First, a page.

The NBA now enters what can be considered the doldrums of its summer. Beat writers, secure in knowing where LeBron James will play next season, can comfortably take a vacation without checking Twitter every five minutes. What’s left to chew over are the few morsels of tape from summer league.
Las Vegas Summer League is both a smorgasbord of analysis to take in and a sample size too small to take too seriously. BBALLBREAKDOWN’s Brady Klopfer provided a few insights into what happened.
1. What was your biggest takeaway from summer league?
Upside reigns supreme. This shouldn’t be a surprise after the draft, but it’s stark to see it in action in Vegas. When you see the top prospects competing against each other, running more NBA-centric systems, the differences in skill level stand out like a purple cow.
Wendell Carter Jr. and Jaren Jackson Jr. looked substantially better than top picks DeAndre Ayton and Marvin Bagley III. Shai Gilgeous-Alexander was drastically more impactful than Trae Young. That’s not to say Ayton, Bagley, or Young were bad picks, it’s merely a reminder if they live up to their draft billing, it’s unlikely to be this year. Teams still bet on superstar upside in the lottery (as they should), but it is jarring to see that rawness on display against more polished prospects.
2. Who was your favorite player this summer league and why?
Elie Okobo was just a delight to watch. His fundamentals were strong—he had good footwork, a low, balanced dribble, and was one of the few players in Summer League who had any concept of how to deliver an entry pass —and his knowledge of the game was on full display.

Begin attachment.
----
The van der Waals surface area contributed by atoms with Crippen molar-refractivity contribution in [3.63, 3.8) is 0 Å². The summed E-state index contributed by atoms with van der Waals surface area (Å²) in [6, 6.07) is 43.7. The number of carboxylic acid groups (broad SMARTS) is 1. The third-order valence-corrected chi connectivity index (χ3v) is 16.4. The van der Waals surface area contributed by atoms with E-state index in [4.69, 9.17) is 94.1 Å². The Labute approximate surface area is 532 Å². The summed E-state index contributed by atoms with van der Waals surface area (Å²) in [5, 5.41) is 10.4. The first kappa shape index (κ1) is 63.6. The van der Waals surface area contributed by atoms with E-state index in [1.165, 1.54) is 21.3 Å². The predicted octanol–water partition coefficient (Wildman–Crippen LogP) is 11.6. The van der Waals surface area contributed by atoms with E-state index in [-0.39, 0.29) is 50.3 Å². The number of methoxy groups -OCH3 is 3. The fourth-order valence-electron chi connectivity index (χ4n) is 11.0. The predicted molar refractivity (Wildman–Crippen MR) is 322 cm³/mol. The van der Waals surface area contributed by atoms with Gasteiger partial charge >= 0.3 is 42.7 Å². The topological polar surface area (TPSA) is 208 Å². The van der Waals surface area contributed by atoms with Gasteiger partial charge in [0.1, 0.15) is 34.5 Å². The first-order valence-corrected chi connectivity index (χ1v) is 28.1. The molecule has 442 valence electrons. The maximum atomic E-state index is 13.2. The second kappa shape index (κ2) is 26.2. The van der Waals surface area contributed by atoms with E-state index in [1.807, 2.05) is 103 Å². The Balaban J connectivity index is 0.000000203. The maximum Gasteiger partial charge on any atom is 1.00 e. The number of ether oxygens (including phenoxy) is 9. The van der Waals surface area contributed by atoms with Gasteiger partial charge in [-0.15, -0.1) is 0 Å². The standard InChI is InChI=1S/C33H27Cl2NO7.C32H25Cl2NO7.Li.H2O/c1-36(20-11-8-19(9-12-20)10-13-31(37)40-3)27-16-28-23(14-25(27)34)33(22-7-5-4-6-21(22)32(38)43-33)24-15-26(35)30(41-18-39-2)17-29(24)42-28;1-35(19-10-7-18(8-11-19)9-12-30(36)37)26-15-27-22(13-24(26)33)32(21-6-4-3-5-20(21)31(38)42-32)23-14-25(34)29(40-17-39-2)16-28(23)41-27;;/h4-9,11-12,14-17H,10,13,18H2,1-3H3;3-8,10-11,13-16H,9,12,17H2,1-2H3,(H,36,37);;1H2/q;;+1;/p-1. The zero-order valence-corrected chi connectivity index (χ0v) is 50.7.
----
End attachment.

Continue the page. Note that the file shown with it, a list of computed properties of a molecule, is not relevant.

In a tournament full of sloppy, herky-jerk, improvisational play, Okobo seemed intent on running the offense and making the right play. But he also displayed elements of star power. Okobo was able to take his opponents off the dribble at ease, and seemed to be playing cat-and-mouse with them at times. He looks like the rare rookie who is ready to provide valuable minutes on day one, while also maintaining some high upside. I greatly look forward to watching him play alongside Ayton and Devin Booker.
3. What was the biggest surprise and disappointment of summer league?
It’s going to be a while before we see Anfernee Simons contributing much to Portland’s backcourt, especially while CJ McCollum and Damian Lillard remain on the team. But I was impressed by so much of what Simons did.
At 19, with a relatively small frame and no experience playing against even collegiate talent, I had concerns about how Simons would translate, physically, to the pros. His ability to fight through screens, rotate quickly, and defensively handle the physicality of Summer League caught my eye. We know Simons’ offensive game will translate to the NBA; but as, arguably the least experienced player in Vegas, it was Simons’ feel and ability for the whole game that stood out to me.
As for disappointment, I was hoping to see a strong showing from Dragan Bender. I remain convinced Bender can be a strong NBA player . He’s a 7’1″ 20-year old who shot 36.6 percent from deep last year, but such players need to show things in Summer League and, once again, Bender failed to do so. Vegas is a very wing-heavy tournament, and players like Bender truly tower over the competition. His inability to assert himself, create his own shot, and look like an experienced NBA player were disappointing, at least to those of us who haven’t given up on the former number four pick.